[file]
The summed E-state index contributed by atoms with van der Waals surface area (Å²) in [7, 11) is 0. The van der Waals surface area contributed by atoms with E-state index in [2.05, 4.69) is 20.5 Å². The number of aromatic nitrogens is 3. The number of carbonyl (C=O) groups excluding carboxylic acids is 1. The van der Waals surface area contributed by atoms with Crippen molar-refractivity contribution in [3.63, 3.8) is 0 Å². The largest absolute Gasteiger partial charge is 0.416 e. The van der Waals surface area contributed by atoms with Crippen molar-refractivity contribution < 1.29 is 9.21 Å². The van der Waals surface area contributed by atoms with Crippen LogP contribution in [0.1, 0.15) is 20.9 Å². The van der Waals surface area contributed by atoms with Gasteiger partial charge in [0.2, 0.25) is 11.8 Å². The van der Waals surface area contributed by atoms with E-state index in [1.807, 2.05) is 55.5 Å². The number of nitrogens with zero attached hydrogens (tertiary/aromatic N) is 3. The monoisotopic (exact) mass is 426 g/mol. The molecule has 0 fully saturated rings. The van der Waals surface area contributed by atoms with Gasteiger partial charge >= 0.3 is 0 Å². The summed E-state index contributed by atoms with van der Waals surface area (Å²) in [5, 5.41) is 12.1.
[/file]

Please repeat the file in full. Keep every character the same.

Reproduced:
The summed E-state index contributed by atoms with van der Waals surface area (Å²) in [7, 11) is 0. The van der Waals surface area contributed by atoms with E-state index in [2.05, 4.69) is 20.5 Å². The number of aromatic nitrogens is 3. The number of carbonyl (C=O) groups excluding carboxylic acids is 1. The van der Waals surface area contributed by atoms with Crippen molar-refractivity contribution in [3.63, 3.8) is 0 Å². The largest absolute Gasteiger partial charge is 0.416 e. The van der Waals surface area contributed by atoms with Crippen molar-refractivity contribution < 1.29 is 9.21 Å². The van der Waals surface area contributed by atoms with Crippen LogP contribution in [0.1, 0.15) is 20.9 Å². The van der Waals surface area contributed by atoms with Gasteiger partial charge in [0.2, 0.25) is 11.8 Å². The van der Waals surface area contributed by atoms with E-state index in [1.807, 2.05) is 55.5 Å². The number of nitrogens with zero attached hydrogens (tertiary/aromatic N) is 3. The monoisotopic (exact) mass is 426 g/mol. The molecule has 0 fully saturated rings. The van der Waals surface area contributed by atoms with Gasteiger partial charge >= 0.3 is 0 Å². The summed E-state index contributed by atoms with van der Waals surface area (Å²) in [5, 5.41) is 12.1.